5 Tips for Easy Camping
Stress-free camping for lazy parents. Okay, not totally stress-free.
Last weekend, my 13-year-old daughter spoke aloud the words that strike fear in the hearts of parents everywhere: let’s go camping.
(In my defense, let me point out that this was in February. I’m not a total grinch.)
Against my better judgment, I agreed to one night. “Don’t think of it as a camping trip,” I told my incredulous friend when I called to invite her child. “Think of it as a sleepover at the home of a family that’s too cheap to turn on the heat.”
Now, I am an experienced car camper with a garage full of expensive and well-used gear to prove it. But when you are taking four children to the woods for a 24-hour camping trip in February, you need to cut a few corners. Here are five ways to cheat a little and make your life easier.
1. Camp close to home
If you don’t know where your closest campground is, do this: pull up Google maps and type in your address. Then type “campgrounds” into the search box. If you don’t find anything you like that way, try searching ReserveAmerica.com and Recreation.gov. The bottom line here is don’t drive far, especially for a 1-night camp out.
2. Order takeout
While you’re finding the most convenient campground to your house, you should also keep an eye open for one within easy striking distance of a pizzeria that delivers. You will make your life much, much easier if you just order a pizza.
Now, is this the true spirit of camping? Of course not. But sometimes you have to take the path of least resistance. When I announced we would be ordering pizza on our February camp out, my kids became somewhat long-faced and gripey. Then I told them we would cook s’mores and breakfast over the fire, and they made a miraculous recovery.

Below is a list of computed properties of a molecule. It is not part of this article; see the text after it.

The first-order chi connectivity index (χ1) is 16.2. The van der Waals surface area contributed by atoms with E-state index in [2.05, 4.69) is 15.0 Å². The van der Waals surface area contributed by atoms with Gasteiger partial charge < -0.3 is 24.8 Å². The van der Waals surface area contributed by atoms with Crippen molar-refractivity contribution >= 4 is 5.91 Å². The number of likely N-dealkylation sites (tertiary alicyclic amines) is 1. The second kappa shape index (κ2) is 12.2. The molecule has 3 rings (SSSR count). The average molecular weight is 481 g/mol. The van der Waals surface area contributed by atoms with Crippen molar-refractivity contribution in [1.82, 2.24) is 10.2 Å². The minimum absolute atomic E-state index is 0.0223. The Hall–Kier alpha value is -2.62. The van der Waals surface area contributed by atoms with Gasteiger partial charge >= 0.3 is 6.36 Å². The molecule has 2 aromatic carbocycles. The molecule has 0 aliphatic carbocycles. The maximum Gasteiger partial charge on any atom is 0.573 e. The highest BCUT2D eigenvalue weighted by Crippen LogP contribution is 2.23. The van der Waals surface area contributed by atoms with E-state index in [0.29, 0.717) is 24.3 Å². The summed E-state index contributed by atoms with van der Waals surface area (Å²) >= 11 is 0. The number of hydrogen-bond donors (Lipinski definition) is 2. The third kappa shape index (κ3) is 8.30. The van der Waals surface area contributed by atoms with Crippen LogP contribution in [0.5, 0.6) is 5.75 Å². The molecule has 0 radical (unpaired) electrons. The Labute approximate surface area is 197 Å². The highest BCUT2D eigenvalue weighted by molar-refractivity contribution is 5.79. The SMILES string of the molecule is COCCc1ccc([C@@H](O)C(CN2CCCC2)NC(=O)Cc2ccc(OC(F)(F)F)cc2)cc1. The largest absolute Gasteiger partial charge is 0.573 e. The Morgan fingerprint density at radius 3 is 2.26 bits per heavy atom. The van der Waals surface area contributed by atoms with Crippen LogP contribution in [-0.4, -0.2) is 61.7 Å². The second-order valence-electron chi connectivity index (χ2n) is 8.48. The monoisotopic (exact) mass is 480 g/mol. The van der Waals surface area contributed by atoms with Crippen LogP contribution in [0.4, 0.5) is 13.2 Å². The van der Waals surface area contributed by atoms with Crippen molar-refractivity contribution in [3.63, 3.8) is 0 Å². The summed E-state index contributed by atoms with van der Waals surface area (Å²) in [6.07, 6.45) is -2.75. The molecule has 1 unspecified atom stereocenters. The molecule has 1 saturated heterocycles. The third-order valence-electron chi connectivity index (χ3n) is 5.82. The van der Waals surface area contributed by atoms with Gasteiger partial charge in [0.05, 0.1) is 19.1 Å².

3. Go disposable
In general, I am a good steward of the earth. I recycle, compost, buy in bulk, and try not to buy over-packaged products. But last weekend, I packed paper plates and cups. Since we used exactly eight plates and six cups, I felt ethically okay with it. Plus, we all got a huge laugh out of saying, “Time to do the dishes!” and then dumping everything in the fire.
4. Cook over the fire
Speaking of the fire, this is a key part of camping so don’t skimp on this (especially in February). Don’t bother bringing wood, because you can buy it at the campground. Do buy more than you think you’ll need however, and do it right away, because once the ranger is gone for the night, you’ll be out of luck.
In addition to the traditional dessert of s’mores, we cooked breakfast over the fire too. A friend introduced us to doughboys years ago, and they’ve become a breakfast tradition. Here’s what you do: open (but do not unroll) a tube of crescent rolls. Slice them into 1/2″ rounds. Spear the rounds on an extendable roasting fork and cook them over the fire until they puff up and are golden brown. Carefully remove them from the fork, butter them, and sprinkle with cinnamon and sugar.
Not only is this a fairly mess and packing-neutral breakfast, it will keep your kids happily occupied for at least an hour. Win-win. If all that sounds like too much effort, just toast bagels.
Need a midday snack? Try these campfire nachos. I’ve never made them, but seriously, how could they not be good?
5. Grab and go
When you wake up the next morning, all your gear will be dusty and wet with dew. This is incredibly depressing. Instead of waiting for it all to dry and then trying to clean it all up before you pack, just throw everything in the car and do all that at home. You can dry your tent in your garage if it’s not sunny enough outside.
The advantage of doing it this way is that you can take your time putting everything away, and you don’t have to worry about trying to supervise your kids around a campfire when you’re doing it.